Association Between Objectively Measured Physical Activity and Cognitive Function in Older Adults-The Reasons for Geographic and Racial Differences in Stroke Study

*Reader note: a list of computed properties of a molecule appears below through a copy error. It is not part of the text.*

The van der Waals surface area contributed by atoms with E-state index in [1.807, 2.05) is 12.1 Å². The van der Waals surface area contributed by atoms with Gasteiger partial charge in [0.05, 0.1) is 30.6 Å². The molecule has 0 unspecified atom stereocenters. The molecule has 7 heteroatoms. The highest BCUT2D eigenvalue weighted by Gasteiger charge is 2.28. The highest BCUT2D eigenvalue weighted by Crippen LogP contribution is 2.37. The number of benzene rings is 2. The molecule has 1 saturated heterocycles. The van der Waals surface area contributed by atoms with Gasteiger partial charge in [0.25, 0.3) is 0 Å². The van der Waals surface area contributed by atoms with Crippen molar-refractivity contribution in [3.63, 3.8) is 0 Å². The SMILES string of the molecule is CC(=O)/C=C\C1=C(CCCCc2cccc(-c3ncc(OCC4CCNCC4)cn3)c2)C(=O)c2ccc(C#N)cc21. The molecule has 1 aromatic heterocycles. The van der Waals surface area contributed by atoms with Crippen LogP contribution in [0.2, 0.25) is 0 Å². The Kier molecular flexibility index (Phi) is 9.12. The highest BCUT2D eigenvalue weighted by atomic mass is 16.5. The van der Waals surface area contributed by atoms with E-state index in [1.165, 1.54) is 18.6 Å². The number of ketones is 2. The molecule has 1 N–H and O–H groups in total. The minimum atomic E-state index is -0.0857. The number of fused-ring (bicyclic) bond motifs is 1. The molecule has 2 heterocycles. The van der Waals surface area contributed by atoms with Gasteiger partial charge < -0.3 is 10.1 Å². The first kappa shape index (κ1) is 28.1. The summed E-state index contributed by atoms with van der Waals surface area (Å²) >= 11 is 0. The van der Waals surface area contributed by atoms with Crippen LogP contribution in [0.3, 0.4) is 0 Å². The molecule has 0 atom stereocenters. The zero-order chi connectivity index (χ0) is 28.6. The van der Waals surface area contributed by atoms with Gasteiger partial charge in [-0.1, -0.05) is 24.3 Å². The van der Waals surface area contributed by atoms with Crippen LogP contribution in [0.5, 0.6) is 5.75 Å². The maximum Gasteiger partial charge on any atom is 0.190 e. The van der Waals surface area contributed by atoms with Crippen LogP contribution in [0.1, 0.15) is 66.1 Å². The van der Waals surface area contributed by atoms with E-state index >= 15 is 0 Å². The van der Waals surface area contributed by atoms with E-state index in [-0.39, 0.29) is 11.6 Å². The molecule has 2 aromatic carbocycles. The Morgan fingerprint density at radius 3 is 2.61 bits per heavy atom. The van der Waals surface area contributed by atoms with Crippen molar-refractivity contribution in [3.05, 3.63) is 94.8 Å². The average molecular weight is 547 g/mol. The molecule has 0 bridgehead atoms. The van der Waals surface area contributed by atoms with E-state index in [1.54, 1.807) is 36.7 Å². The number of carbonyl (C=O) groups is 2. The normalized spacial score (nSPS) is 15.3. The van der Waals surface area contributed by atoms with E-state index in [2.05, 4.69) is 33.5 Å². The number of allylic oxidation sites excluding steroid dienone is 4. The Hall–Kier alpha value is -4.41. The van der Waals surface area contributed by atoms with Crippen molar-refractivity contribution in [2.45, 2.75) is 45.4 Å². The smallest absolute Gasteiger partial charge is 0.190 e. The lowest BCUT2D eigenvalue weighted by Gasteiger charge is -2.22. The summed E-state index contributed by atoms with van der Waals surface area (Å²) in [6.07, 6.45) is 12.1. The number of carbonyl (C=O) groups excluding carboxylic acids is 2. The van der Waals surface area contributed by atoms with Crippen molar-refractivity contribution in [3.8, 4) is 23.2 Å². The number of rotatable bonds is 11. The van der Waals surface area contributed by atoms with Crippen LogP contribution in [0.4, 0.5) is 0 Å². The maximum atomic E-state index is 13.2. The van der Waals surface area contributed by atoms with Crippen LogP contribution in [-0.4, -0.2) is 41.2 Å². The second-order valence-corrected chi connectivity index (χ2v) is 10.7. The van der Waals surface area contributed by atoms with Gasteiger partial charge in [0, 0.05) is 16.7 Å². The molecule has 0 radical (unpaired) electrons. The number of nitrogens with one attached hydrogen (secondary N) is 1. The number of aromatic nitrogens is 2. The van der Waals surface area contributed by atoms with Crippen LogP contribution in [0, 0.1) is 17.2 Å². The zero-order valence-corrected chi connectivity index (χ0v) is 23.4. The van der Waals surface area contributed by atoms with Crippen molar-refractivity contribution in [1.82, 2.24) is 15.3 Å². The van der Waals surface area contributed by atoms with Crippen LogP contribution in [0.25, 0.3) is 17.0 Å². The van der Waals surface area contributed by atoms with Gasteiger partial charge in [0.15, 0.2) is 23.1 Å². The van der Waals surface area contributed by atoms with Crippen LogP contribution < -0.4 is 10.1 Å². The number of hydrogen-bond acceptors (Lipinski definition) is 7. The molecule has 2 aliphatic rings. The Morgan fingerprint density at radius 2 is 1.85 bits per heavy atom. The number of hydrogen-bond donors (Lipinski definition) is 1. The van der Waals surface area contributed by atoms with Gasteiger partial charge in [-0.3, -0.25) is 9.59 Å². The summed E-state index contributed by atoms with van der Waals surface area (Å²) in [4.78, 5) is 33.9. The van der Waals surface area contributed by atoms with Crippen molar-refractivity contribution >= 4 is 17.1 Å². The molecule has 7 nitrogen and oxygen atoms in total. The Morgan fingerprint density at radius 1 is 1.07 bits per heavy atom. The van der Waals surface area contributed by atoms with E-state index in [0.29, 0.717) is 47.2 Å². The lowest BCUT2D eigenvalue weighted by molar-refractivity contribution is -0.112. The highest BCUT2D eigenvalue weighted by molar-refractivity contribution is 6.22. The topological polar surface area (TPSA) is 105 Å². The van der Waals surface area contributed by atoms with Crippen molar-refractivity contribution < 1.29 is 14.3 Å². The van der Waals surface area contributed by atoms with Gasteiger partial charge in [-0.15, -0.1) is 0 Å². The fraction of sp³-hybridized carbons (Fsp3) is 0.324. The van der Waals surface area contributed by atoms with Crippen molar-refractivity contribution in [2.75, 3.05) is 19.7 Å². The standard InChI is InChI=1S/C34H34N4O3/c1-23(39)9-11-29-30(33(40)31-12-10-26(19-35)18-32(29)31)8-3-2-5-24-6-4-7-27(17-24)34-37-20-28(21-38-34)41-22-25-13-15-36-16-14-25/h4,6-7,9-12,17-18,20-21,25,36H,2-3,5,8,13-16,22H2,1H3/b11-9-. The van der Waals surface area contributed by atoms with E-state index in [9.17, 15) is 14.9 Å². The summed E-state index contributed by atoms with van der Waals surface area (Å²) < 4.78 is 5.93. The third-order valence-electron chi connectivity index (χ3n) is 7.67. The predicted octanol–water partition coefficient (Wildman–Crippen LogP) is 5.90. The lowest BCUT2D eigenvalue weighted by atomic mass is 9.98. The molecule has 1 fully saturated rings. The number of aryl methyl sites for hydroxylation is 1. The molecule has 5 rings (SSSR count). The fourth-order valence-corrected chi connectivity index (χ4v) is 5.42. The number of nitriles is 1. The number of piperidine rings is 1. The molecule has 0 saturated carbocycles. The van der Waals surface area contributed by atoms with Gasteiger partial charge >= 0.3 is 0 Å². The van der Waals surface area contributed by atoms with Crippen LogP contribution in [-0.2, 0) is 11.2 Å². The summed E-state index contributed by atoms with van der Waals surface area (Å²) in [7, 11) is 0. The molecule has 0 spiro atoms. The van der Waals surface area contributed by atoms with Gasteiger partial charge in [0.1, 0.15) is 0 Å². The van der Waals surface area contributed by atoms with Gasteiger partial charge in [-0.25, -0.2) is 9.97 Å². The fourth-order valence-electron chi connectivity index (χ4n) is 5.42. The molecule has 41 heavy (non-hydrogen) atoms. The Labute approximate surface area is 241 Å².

ObjectivesTo examine the relationship between objectively measured physical activity (PA) and cognitive function in white and black older adults. DesignCross-sectional. SettingREasons for Geographic and Racial Differences in Stroke (REGARDS) study. ParticipantsOlder adults who provided valid data from accelerometer and cognitive function tests (N=7,098). MeasurementsAccelerometers provided estimates of PA variables for 4 to 7 consecutive days. PA cut-points of 50 counts per minute (cpm) and 1,065cpm were applied to differentiate between being sedentary and light PA and between light and moderate to vigorous PA (MVPA), respectively. Prevalence of cognitive impairment was defined using the Six-Item Screener (<4/6). Letter fluency, animal fluency, word list learning, and Montreal Cognitive Assessment (orientation and recall) were used to assess memory and executive function. ResultsOf 7,098 participants (aged 70.18.5, 54.2% female, 31.5% black), 359 (5.1%) had impaired cognition within +/- 12months of PA measurement. The average proportion of time spent in MVPA (MVPA%) was 1.4 +/- 1.9%. Participants in the highest quartile of MVPA% (similar to 258.3min/wk) were less likely to be cognitively impaired than those in the lowest quartile (odds ratio=0.65, 95% confidence interval=0.43-0.97). MVPA% was also significantly associated with executive function and memory z-scores (P<.001). Similar analyses of proportion of time spent in light PA (LPA%) and sedentary time (ST%) showed no significant associations with cognitive function. ConclusionHigher levels of objectively measured MVPA%, rather than LPA% or ST%, were associated with lower prevalence of cognitive impairment and better performance in memory and executive function in aging people. The amount of MVPA associated with lower prevalence of cognitive impairment is consistent with meeting PA guidelines.